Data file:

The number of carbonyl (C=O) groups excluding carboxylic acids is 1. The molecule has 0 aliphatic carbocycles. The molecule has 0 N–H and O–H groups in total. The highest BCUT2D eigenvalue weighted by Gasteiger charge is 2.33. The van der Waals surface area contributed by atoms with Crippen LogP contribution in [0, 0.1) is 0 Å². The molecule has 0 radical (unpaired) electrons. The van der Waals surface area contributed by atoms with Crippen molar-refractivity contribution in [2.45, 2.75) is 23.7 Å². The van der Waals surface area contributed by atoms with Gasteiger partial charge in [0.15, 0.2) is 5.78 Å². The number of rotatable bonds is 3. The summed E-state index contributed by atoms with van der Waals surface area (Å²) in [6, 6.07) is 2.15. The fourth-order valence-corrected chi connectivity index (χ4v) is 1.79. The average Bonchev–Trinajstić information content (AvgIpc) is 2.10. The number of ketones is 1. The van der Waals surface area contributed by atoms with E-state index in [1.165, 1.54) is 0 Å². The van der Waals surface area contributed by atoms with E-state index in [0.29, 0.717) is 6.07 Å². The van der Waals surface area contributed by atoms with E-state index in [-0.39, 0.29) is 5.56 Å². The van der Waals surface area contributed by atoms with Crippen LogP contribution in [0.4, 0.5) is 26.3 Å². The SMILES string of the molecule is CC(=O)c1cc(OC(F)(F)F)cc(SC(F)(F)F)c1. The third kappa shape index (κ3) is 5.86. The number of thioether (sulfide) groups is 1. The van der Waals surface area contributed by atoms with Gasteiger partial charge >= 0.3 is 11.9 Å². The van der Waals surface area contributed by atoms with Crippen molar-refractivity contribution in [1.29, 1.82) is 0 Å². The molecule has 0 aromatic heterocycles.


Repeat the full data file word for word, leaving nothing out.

The number of carbonyl (C=O) groups excluding carboxylic acids is 1. The molecule has 0 aliphatic carbocycles. The molecule has 0 N–H and O–H groups in total. The highest BCUT2D eigenvalue weighted by Gasteiger charge is 2.33. The van der Waals surface area contributed by atoms with Crippen LogP contribution in [0, 0.1) is 0 Å². The molecule has 0 radical (unpaired) electrons. The van der Waals surface area contributed by atoms with Crippen molar-refractivity contribution in [2.45, 2.75) is 23.7 Å². The van der Waals surface area contributed by atoms with Gasteiger partial charge in [0.15, 0.2) is 5.78 Å². The number of rotatable bonds is 3. The summed E-state index contributed by atoms with van der Waals surface area (Å²) in [6, 6.07) is 2.15. The fourth-order valence-corrected chi connectivity index (χ4v) is 1.79. The average Bonchev–Trinajstić information content (AvgIpc) is 2.10. The number of ketones is 1. The van der Waals surface area contributed by atoms with E-state index in [1.165, 1.54) is 0 Å². The van der Waals surface area contributed by atoms with E-state index in [0.29, 0.717) is 6.07 Å². The van der Waals surface area contributed by atoms with E-state index in [-0.39, 0.29) is 5.56 Å². The van der Waals surface area contributed by atoms with Crippen LogP contribution in [0.4, 0.5) is 26.3 Å². The SMILES string of the molecule is CC(=O)c1cc(OC(F)(F)F)cc(SC(F)(F)F)c1. The third kappa shape index (κ3) is 5.86. The number of thioether (sulfide) groups is 1. The van der Waals surface area contributed by atoms with Gasteiger partial charge >= 0.3 is 11.9 Å². The van der Waals surface area contributed by atoms with Crippen molar-refractivity contribution in [1.29, 1.82) is 0 Å². The molecule has 0 aromatic heterocycles.